It was fall of 2020, without a doubt a challenging time for students, their families, and their teachers. Not only were we going back to school virtually, but we were all learning how to get to know each other, learn, and communicate using various new forms of technology. My district went from using Google Classroom in the spring of 2020 to using Canvas in the fall of 2020, but at least I could still use ASSISTments in this new platform. I was teaching both live virtually via Zoom and using recorded lessons posted to Canvas. I found it incredibly challenging to assess students during this time; all I really had to go on was their participation during Zooms and their responses via ASSISTments. What I came to be reminded of, with the help of one student in particular, was that engagement was still one of the most critical components of teaching and learning, no matter the format.
I teach both fifth and sixth grade math, but my sixth grade mathematicians are fifth graders in age. I love our problem-based district curriculum materials, Illustrative Mathematics, and fortunately, I am able to use them within ASSISTments (hopefully soon also with my fifth graders). One of my students in my sixth grade math class was struggling in our first unit, Area and Surface Area. Typically, this unit is a supportive place to begin with my sixth grade math class, as it helps students build confidence that they are indeed ready for sixth grade math as a fifth grader. With this particular student, though, struggles were immediate based on his responses in the reports I pulled from ASSISTments after each daily assignment and his lack of participation in our daily online Zoom classes. One benefit of online instruction is flexibility; I was able to plan a time to meet with him individually to build our relationship while addressing his misconceptions and going on a hunt for his strengths.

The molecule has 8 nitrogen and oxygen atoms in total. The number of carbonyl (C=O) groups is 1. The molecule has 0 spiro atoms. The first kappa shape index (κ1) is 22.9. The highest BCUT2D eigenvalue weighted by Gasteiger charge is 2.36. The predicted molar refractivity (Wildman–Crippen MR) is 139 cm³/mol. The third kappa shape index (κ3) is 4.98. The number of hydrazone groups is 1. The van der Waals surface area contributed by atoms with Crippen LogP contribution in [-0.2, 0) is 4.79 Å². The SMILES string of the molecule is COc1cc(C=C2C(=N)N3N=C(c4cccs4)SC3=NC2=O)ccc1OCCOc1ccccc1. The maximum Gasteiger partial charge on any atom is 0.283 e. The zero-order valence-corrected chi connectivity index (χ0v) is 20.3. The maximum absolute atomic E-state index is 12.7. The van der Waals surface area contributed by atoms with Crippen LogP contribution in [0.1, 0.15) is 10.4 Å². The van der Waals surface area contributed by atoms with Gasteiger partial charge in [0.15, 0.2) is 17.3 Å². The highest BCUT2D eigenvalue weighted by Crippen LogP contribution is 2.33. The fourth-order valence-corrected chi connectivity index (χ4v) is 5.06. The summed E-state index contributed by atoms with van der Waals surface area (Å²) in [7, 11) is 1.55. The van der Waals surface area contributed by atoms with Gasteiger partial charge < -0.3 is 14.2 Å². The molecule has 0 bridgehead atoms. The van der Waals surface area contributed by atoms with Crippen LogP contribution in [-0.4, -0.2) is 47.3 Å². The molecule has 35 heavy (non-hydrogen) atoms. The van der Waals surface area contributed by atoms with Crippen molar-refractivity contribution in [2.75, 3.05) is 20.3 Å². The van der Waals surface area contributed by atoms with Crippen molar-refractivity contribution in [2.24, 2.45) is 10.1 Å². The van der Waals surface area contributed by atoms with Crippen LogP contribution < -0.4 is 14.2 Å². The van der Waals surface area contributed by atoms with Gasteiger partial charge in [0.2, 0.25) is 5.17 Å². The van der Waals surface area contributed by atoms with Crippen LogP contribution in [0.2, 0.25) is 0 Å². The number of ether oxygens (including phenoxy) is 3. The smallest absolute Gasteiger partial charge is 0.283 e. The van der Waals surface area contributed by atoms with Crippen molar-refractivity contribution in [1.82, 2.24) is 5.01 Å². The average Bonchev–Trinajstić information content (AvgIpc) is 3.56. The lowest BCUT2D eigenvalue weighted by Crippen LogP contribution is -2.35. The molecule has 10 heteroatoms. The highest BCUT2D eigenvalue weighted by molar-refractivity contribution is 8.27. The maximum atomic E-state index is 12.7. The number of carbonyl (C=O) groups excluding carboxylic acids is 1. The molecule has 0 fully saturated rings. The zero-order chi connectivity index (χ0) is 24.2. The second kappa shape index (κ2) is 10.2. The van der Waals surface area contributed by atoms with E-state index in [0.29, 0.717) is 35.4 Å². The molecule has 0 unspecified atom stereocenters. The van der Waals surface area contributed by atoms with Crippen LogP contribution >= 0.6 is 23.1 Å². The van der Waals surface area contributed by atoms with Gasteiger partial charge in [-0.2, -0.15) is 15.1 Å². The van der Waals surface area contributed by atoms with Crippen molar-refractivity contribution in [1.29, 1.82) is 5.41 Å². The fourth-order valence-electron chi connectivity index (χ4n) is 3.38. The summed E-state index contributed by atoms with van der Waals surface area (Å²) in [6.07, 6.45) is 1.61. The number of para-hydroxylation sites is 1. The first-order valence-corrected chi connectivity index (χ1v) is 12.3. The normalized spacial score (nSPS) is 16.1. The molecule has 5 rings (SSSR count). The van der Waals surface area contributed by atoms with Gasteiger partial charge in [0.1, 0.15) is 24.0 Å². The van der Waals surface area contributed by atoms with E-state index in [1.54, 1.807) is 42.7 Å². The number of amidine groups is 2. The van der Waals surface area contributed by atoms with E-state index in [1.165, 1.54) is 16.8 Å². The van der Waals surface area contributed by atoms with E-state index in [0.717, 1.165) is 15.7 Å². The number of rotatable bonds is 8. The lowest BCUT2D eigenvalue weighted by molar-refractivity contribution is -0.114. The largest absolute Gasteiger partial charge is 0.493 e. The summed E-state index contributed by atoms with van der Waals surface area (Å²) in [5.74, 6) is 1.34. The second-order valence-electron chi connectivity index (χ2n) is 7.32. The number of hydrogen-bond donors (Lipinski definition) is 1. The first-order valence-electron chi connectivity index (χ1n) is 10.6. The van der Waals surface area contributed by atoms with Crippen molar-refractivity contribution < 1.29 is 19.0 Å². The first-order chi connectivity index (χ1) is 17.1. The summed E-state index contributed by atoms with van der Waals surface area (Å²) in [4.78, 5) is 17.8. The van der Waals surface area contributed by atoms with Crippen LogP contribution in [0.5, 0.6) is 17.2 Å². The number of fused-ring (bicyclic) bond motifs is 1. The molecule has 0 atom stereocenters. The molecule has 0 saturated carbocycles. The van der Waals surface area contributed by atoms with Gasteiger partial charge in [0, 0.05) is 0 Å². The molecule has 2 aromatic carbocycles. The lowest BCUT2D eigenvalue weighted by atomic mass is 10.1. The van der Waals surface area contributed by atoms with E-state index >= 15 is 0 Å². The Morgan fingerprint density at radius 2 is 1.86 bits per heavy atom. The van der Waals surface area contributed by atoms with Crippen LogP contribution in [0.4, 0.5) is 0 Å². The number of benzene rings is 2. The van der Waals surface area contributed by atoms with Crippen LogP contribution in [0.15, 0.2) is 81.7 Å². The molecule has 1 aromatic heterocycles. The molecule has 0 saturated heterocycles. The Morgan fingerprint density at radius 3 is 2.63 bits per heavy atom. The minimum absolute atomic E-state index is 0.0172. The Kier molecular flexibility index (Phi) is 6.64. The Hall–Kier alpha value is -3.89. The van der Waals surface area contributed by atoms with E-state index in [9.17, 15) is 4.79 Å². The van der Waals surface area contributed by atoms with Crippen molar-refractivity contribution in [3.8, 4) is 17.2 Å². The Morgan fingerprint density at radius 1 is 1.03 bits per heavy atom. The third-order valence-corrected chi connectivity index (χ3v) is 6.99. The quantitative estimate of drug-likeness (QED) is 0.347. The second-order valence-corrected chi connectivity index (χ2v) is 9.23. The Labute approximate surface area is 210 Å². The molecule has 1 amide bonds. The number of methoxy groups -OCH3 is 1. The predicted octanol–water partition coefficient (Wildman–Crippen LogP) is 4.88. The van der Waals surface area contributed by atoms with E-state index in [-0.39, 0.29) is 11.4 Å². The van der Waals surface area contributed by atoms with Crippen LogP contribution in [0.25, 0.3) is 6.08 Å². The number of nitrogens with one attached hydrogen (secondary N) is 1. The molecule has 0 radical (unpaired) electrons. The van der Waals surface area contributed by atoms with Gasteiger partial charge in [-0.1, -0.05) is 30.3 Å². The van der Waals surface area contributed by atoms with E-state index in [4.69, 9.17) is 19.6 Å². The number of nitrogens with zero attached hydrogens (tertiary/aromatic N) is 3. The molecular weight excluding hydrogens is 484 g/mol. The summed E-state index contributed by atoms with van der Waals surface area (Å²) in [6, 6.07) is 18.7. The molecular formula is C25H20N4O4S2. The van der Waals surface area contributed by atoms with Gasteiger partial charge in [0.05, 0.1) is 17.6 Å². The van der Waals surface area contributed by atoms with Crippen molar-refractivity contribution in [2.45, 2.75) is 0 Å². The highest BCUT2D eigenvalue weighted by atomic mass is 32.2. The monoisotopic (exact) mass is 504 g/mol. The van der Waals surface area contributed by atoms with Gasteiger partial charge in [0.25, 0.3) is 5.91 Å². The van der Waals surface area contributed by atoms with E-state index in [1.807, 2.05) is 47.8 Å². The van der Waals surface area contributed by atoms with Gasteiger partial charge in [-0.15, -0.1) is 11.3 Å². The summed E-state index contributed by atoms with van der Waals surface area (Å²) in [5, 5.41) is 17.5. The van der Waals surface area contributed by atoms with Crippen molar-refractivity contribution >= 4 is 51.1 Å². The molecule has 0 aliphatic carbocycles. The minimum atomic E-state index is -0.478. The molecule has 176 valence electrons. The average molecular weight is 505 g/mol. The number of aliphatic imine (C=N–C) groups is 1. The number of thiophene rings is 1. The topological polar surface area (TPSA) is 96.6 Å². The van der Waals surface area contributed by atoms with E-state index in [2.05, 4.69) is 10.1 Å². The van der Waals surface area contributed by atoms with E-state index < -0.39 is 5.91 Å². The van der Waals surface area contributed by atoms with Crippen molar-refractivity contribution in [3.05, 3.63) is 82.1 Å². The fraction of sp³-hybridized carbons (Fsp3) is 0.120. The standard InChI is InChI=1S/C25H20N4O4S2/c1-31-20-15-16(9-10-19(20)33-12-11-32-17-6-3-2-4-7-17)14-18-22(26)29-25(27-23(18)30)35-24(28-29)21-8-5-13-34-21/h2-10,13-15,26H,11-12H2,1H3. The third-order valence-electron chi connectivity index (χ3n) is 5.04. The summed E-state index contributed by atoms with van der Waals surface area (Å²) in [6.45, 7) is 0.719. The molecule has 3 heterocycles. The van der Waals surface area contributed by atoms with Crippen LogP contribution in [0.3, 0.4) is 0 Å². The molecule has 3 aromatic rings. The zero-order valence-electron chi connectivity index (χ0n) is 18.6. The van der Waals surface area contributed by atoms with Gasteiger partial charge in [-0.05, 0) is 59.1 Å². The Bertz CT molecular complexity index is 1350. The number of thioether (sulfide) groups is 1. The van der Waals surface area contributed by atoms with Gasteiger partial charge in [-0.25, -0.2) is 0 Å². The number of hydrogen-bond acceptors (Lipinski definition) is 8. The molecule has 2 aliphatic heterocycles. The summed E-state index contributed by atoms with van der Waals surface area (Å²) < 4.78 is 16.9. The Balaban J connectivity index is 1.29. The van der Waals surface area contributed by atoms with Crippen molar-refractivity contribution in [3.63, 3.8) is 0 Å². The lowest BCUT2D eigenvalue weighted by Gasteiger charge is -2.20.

Specifically, we went to several of his most recent assignments completed in ASSISTments, Practice Problems and a related Cool Down, and talked through his problem solving processes together. I quickly came to realize after working with him one-on-one that his main area of need was in mis-applying his knowledge of the formula for area of a parallelogram to non-parallelograms without the use of any reasoning strategies. He also was choosing not to show his strategies and writing very generally about how he solved. As a non verbally gifted student who struggled in reading and writing, this combination made sense. We came to his most recently completed Cool Down, and he asked me a question that told me the thinking we had done together was already making a difference - he asked me to reopen the assignment so that he could redo it on his own! This was the best possible outcome. His response showed me that his engagement and motivation were changing, and I suspected that this would result in increased understanding on the Cool Down he was about to redo.
I wasn’t disappointed. Not only did his redone Cool Down show that he was applying his new favorite strategy of decomposing and rearranging to find area, but he soon became a student who loved to share his thinking in our Zoom classes, especially because he could articulate his ideas verbally without being encumbered by recording in writing.
As we transitioned back to in person learning in our second quarter together and finished our year together, this student never came to love showing his thinking on paper. He did, however, become a leader in our class when we were in need of a non-conventional or invented strategy for solving a particularly challenging problem. The early insights I was able to gain about his strengths and areas of need based on ASSISTments reports proved invaluable in reteaching both of us about becoming an engaged mathematician in any format.
Jenni Birrell was teaching both live virtually via Zoom and using recorded lessons posted to Canvas. She found it incredibly challenging to assess students during that time; until she realized that student engagement was still one of the most critical components of teaching and learning, no matter the format.Continue Reading